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Dad starting chemo next week and coming to us for Christmas Day

(7 Posts)
DadsChristmasDinner Wed 14-Dec-16 15:13:23

Obviously at the moment we have no idea what sort of side effects he might start to have, but we assume he'll be feeling pretty crap so Christmas will be really low key, no pressure, no big magical "special" events because he would hate it and would feel as though we were doing it to 'create' memories.

But, I want to do all I can to accomodate him and just wanted to see if anyone had any ideas about maybe what we should expect a week after the chemo. I only know one person who has had cancer and he lost all interest in food other than soft 'comfort' food because of mouth ulsers and his sense of smell diminished.

Am I overthinking this? Should I just do a normal dinner and let him bow out to have a rest in the bedroom if he wants, or are there simple things I could do that are likely to be a good idea because of expected reactions to the chemo? I suppose I'm just at a loss about the whole thing really, so the food is the one thing I can focus on and try to make enjoyable for him (depending on my cooking of course smile)

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DadsChristmasDinner Wed 14-Dec-16 15:14:04

Long-time poster by the way, it's just that this combined with my past posts could identify me smile

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Chimpfield Thu 15-Dec-16 12:28:45

My father in law was in the same position last year - the one thing we learned is that not everyone has every symptom (depending in the "cocktail") After his first treatment he was just tired and as he was prescribed steriods too, the side effects meant that he was awake most of the night and liked to doze in his chair during the day - just go with the flow and let him dictate the pace........ carry on as normal as you can for everything else - thinking of you all x

Gracey1231 Thu 15-Dec-16 19:46:34

My dad had chemotherapy for NHL in 2014 on December 21st, and he shown no side effects, ate a lot because of the steroids. Obviously everyone is different but I'd recommend just going with the flow depending on how he feels Hun x

snowgeese Fri 16-Dec-16 14:19:37

Somewhere to snooze comfortably . If needed bedroom for quiet . Otherwise as wise ops have said just go with the flow . Do normal if you get me . Familiarity and his family around will be just the ticket . You sound lovely Dads . So thoughtful .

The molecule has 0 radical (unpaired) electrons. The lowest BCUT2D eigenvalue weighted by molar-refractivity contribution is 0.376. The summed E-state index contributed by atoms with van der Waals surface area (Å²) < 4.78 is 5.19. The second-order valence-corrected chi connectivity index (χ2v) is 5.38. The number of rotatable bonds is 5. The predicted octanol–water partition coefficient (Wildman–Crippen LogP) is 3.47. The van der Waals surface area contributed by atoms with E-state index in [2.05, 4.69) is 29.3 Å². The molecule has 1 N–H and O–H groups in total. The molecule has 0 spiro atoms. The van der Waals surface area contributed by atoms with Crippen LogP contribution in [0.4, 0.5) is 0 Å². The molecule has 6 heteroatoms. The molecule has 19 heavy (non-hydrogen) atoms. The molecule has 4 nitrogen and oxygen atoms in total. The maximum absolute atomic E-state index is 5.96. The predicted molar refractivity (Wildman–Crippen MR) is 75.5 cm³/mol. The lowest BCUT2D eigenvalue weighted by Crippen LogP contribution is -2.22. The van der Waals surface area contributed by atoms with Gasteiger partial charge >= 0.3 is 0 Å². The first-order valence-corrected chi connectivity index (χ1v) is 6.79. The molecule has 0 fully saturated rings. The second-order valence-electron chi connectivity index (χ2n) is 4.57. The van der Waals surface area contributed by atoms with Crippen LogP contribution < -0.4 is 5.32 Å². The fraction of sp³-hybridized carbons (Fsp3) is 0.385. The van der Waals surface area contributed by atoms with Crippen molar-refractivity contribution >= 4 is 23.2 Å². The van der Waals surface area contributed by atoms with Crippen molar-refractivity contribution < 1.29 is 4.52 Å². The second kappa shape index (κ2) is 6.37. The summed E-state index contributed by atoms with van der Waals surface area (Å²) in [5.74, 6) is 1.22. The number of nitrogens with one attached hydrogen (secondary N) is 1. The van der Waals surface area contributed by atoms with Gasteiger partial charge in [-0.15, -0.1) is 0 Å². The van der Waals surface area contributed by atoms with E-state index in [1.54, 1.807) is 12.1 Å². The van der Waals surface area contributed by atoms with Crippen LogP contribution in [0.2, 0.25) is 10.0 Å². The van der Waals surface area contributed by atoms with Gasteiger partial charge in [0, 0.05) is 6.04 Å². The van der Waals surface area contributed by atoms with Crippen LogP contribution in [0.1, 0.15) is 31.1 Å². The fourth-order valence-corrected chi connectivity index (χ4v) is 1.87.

Re food it does depend on regime and meds like steroids . Make your meal as usual . If his mouth is sore or appetite diminished then a little of what he fancies. Even if it is mash and delicious gravy . Small plate so it isn't overwhelming . Trifle and ice cream are easy to get down .
Oh yes a wee tipple too.Tis Christmas .

Your dad will have a lovely day with no pressure . I will be thinking of you .

DadsChristmasDinner Tue 20-Dec-16 20:09:34

Thank you all. Sorry I haven't replied before.

Yes, I think just keep it like a normal Sunday dinner then there is no pressure for him to try anything because of any special effort. I'm not sure how much peace he will get with a 3 year old rampaging around the place but luckily they only live a few miles away so I can always drop them home if they want to get away early.

I like the idea of trifle and ice cream as he doesn't like Christmas pudding anyway (yes I know, I should start an AIBU for that one smile).

Thanks again, hope you all have a lovely Christmas.

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LonnyVonnyWilsonFrickett Tue 20-Dec-16 20:13:59

My DM rally varied - some days she'd be exhausted and right off her food, other days she was eating like it was an Olympic sport. She did take fancies to things - crumpets was one, which for some reason tickled us all. I'd make sure there was some soup on the go, and some ice cream, stuff that can be made soft (potatoes and gravy has that covered). Highly scented things can be a bit overwhelming IIRC so I'd hold off on scented candles.

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